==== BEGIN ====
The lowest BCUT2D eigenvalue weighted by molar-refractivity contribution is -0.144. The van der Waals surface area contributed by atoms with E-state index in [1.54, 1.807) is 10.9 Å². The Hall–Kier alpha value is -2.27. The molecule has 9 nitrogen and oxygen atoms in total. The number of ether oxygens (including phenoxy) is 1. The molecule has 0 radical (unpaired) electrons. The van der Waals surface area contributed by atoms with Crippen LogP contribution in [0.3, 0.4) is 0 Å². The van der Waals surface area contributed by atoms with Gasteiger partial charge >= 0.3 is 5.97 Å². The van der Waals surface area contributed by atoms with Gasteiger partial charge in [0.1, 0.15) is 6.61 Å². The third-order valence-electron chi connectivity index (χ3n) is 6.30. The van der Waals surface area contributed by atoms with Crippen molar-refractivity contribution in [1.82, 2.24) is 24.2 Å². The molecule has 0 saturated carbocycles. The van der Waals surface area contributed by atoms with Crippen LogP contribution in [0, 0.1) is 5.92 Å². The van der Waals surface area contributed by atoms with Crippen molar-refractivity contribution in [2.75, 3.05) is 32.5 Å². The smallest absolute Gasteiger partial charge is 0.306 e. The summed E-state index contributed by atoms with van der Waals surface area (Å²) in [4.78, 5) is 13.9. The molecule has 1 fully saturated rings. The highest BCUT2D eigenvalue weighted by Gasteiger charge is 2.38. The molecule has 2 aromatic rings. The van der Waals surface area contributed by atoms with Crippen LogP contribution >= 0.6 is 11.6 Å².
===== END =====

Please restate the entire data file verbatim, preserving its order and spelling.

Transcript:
The lowest BCUT2D eigenvalue weighted by molar-refractivity contribution is -0.144. The van der Waals surface area contributed by atoms with E-state index in [1.54, 1.807) is 10.9 Å². The Hall–Kier alpha value is -2.27. The molecule has 9 nitrogen and oxygen atoms in total. The number of ether oxygens (including phenoxy) is 1. The molecule has 0 radical (unpaired) electrons. The van der Waals surface area contributed by atoms with Crippen LogP contribution in [0.3, 0.4) is 0 Å². The van der Waals surface area contributed by atoms with Gasteiger partial charge >= 0.3 is 5.97 Å². The van der Waals surface area contributed by atoms with Gasteiger partial charge in [0.1, 0.15) is 6.61 Å². The third-order valence-electron chi connectivity index (χ3n) is 6.30. The van der Waals surface area contributed by atoms with Crippen molar-refractivity contribution in [1.82, 2.24) is 24.2 Å². The molecule has 0 saturated carbocycles. The van der Waals surface area contributed by atoms with Crippen LogP contribution in [0, 0.1) is 5.92 Å². The van der Waals surface area contributed by atoms with Crippen molar-refractivity contribution in [2.75, 3.05) is 32.5 Å². The smallest absolute Gasteiger partial charge is 0.306 e. The summed E-state index contributed by atoms with van der Waals surface area (Å²) in [4.78, 5) is 13.9. The molecule has 1 fully saturated rings. The highest BCUT2D eigenvalue weighted by Gasteiger charge is 2.38. The molecule has 2 aromatic rings. The van der Waals surface area contributed by atoms with Crippen LogP contribution >= 0.6 is 11.6 Å².